Skilled at ground-game strategies, the nation’s more than 1,300 community health centers, which serve more than 30 million patients, already have enlisted local partners to sign up their members for shots at pop-up vaccination sites located within walking distance from where their target populations live and work.
But when that tactic runs its course, likely next month, health centers are preparing to take their campaigns to the streets and rural highways, knocking on doors at public housing complexes, parking mobile clinics outside of grocery stores and sending outreach professionals such as Wohl to find people who haven’t been able to arrange a shot or are on the fence about getting one, Yee said.
In this historic vaccination drive, Yee said, community health centers need to go beyond their patient lists to find people who never have been to a community clinic. Many such newcomers will be young adults in medically underserved neighborhoods who aren’t receiving treatment for chronic conditions and may be ambivalent about getting a COVID-19 vaccine, he said.
According to the federal Centers for Disease Control and Prevention, Hispanic people have the biggest discrepancy in vaccination rates compared with the White population. The next widest gap is in the Black population.
May 4 data from the CDC indicates that 67% of fully vaccinated people are non-Hispanic White people, who represent 61% of the general population.
In contrast, only 10% of fully vaccinated Americans are Hispanic, despite their 17% representation in the general population. Similarly, only 9% of fully vaccinated people are Black, despite their 12% share of the total population. Less than 5% of vaccinated people are non-Hispanic Asians, a group that makes up close to 6% of the population.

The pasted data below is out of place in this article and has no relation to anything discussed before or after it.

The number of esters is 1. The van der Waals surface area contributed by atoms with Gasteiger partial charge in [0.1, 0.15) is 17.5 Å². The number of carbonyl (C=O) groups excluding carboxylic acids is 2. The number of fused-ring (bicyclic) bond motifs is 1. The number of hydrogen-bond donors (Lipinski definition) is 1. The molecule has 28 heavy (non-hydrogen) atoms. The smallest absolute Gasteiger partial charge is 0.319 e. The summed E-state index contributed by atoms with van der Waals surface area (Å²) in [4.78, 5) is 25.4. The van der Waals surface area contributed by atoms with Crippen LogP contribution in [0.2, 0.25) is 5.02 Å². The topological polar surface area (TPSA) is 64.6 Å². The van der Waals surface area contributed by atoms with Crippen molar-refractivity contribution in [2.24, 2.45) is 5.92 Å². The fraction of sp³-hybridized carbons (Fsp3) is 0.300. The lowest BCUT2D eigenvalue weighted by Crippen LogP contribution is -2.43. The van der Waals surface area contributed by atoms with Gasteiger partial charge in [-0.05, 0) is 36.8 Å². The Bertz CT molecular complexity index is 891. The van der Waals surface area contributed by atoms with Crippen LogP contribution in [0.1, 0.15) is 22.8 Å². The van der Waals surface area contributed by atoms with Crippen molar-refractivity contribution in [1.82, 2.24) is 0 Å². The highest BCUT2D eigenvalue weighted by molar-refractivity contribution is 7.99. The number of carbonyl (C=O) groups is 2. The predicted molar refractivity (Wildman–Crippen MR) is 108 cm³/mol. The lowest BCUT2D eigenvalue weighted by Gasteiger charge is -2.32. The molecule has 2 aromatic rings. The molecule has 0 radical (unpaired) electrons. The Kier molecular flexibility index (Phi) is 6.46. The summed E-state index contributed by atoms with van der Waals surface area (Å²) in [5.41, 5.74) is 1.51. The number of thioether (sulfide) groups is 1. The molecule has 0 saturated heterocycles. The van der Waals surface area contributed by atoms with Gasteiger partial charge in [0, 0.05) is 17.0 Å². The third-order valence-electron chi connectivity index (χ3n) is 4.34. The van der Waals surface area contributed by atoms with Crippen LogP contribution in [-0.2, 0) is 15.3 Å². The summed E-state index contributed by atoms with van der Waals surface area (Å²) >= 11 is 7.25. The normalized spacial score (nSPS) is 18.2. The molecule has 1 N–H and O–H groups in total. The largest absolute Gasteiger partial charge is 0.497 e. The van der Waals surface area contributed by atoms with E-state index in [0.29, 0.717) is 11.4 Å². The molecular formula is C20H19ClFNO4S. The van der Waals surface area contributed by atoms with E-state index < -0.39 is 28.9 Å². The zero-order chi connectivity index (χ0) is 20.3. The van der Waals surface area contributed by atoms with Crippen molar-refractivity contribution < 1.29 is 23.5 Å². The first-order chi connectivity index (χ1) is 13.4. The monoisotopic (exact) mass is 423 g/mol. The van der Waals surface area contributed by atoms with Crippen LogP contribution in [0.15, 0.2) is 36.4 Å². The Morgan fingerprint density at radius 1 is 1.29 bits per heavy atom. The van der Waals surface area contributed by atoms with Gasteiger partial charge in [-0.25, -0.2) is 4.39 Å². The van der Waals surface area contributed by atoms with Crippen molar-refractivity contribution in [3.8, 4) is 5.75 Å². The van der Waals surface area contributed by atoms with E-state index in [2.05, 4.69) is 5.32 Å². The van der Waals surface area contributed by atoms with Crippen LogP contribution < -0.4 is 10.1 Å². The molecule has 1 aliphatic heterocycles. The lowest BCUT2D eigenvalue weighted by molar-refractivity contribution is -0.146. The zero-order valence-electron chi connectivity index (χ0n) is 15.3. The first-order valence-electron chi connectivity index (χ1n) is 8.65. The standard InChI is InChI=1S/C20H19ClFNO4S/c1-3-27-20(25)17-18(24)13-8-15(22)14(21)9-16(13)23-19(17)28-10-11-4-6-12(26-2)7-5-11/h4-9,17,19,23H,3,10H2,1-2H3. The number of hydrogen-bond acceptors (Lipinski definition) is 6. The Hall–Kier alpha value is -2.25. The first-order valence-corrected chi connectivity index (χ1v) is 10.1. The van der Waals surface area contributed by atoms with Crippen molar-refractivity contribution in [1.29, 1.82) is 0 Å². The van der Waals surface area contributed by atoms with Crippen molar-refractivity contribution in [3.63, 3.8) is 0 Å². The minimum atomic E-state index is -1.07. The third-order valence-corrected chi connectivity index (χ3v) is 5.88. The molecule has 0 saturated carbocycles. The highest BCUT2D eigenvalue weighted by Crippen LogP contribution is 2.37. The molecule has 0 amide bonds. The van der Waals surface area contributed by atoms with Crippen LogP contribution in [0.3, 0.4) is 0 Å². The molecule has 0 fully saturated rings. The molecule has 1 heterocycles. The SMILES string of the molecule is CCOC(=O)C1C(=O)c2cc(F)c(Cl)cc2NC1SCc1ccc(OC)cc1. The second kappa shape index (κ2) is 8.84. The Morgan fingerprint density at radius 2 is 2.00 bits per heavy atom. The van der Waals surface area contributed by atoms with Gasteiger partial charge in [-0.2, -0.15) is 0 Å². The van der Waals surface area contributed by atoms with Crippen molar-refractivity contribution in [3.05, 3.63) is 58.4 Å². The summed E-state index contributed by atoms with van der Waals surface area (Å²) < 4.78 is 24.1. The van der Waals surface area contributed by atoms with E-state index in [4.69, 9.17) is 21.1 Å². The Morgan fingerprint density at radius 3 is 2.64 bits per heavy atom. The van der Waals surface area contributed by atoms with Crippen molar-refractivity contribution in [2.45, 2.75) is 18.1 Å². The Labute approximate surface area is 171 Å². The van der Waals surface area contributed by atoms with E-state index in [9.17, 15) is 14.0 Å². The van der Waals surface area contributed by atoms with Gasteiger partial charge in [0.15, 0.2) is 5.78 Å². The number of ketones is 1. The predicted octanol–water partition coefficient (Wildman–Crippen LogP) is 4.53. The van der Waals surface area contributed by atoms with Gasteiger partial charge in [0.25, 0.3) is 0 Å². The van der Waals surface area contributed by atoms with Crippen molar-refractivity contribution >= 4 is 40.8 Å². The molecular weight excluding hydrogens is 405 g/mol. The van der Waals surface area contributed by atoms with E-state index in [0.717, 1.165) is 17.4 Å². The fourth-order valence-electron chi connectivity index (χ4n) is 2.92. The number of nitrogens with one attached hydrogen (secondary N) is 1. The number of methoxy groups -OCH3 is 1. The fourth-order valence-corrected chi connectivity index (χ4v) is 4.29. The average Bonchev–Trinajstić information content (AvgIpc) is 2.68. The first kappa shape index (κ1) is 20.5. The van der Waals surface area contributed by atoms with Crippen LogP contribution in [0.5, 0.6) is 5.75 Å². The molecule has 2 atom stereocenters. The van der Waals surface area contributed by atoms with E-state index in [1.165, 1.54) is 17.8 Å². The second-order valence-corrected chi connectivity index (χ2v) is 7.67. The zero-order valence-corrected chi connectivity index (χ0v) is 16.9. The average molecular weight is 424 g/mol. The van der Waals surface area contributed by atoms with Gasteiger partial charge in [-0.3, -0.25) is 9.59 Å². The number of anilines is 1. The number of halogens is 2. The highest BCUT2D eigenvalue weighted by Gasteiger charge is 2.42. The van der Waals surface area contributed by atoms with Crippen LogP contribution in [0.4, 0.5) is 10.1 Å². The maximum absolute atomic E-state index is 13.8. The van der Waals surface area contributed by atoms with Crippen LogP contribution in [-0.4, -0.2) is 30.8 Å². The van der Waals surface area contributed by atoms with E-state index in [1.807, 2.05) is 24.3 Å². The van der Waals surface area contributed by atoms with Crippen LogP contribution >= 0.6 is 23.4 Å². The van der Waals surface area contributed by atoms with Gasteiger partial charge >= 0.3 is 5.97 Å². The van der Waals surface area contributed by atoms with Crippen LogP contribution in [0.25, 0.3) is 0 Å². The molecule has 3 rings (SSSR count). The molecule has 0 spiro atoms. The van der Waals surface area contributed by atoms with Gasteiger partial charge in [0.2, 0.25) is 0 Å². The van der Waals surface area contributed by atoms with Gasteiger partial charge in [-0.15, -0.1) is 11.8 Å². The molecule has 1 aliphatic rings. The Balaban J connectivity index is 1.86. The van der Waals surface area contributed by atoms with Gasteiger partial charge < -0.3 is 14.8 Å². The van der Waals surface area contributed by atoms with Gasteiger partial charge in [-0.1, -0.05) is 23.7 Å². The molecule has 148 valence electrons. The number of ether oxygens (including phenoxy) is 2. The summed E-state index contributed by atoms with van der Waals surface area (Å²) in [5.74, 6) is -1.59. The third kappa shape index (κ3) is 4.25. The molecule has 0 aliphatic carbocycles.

“Federal money and community partnerships likely will help reduce existing racial and ethnic vaccination disparities,” said Dr. Lisa Cooper, director of the Johns Hopkins Center for Health Equity and a physician at East Baltimore Health Center.
“But it’s going to take a while, if it ever does catch up,” Cooper said. “I can count on one hand the health care metrics where we’ve actually improved. There’s inequity across all of health care. The question is how much inequity.
“For people who are in care and have chronic diseases, community health centers will help close the gap. But there are a bunch of people of color who don’t have any health care. That’s where barber shops, neighborhood pop-ups and churches will make a difference. Not everyone in a community actually goes to a community health center,” Cooper said.
Former community organizer Wohl shares Cooper’s concerns. “Some people are part of an organization, but a lot of people are ‘bowling alone.’ They don’t have a lot of social capital or connections to a formal organization that could refer them. We don’t want those people left out. They’re still in our community,” he said.